by Stuti Chakraborty
President Joe Biden’s move to sign an executive order directing the United States to rejoin the Paris Agreement on climate change as an initial decision marking the inception of his governance has been met with much applause in recent news. This decision might be a timely occurrence in propelling speedy action towards limiting global warming levels, primarily driven by industries, as the entire world deals with the COVID-19 pandemic, while also acclimatizing to the dilapidating effects of climate change on planetary health.
But how do these major governmental decisions, global changes, treaties and policies impact all of us at an individual level? What do they have anything to do with our day-to-day lives? The answer is quite simple. As individuals, all our actions and behaviors, how much ever small or insignificant they might seem, play a pivotal role in determining the future of life on our planet. Superimposed, the actions of today, can have an impact on our tomorrow, and we are already starting to see some of these bearings across all major aspects of our life, including our health.
Planetary health, gender and the brain:
Our thoughts, emotions, feelings, actions and behaviors are largely governed by underlying biological and neural networks, regulated by our brain. When speaking of human health and well-being, adequate functionality of the brain is considered to be one of the most imperative factors for survival. Recent studies have outlined a ‘dysbiotic shift’ due to increased distress across a planetary scale, which in turn is being reflected through outcomes of personal biological stress and has implications such as disorders in brain development, increased mental health crises as well as complicated aging. In addition, the brunt of global environmental health outcomes have been found to be gendered, impacting women, children and other underrepresented genders much more – thereby further widening the gap towards the realisation of Universal Health Coverage (UHC).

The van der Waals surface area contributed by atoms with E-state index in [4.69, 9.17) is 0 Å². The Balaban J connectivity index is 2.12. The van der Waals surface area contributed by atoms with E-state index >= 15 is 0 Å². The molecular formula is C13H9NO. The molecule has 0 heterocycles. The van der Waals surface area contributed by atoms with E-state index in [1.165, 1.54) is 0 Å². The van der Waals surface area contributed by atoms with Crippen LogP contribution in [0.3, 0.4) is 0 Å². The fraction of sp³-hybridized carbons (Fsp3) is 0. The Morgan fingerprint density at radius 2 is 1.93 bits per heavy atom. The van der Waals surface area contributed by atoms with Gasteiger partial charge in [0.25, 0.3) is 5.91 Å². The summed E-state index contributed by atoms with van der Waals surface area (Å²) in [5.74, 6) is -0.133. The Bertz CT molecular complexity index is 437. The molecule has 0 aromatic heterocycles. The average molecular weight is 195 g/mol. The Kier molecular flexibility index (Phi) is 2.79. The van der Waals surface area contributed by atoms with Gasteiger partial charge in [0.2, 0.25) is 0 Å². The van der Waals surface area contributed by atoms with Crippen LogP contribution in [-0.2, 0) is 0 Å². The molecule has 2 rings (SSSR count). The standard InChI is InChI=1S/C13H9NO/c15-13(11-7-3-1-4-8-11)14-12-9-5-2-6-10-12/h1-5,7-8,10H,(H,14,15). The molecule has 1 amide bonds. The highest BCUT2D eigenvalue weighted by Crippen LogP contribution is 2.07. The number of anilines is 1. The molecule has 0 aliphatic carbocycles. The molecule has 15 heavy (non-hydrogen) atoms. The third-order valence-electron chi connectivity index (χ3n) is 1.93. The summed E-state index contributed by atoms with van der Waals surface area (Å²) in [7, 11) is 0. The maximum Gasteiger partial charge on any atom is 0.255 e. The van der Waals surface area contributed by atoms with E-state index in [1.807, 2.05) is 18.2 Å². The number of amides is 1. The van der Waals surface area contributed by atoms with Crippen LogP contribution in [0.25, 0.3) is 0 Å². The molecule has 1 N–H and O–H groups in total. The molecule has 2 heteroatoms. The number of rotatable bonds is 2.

Image source: GRIST (https://grist.org/article/why-your-brain-doesnt-register-the-words-
What does science say?
Research has shown that increased levels of exposure to air pollution, especially among women, has been associated with cognitive impairment, poor cognitive abilities, faster cognitive decline among the elderly and delayed cognitive developments. The pathway through which this occurs essentially begins via the nasal olfactory channel or indirectly through blood circulation in our body. This in turn causes inflammation by activating the hypothalamus-pituitary-adrenal axis (HPA) axis (responsible for stimulating feedback inhibition loops and involved in the pathology of disorders such as anxiety or depression). Systematic reviews of multiple studies have also accounted for the vulnerability of certain communities of people including post-partum or pregnant women, women of low socioeconomic status, the elderly as well as refugees and migrants to the mental health impacts of climate change due to deforestation, increasing sea levels, wildfires etc.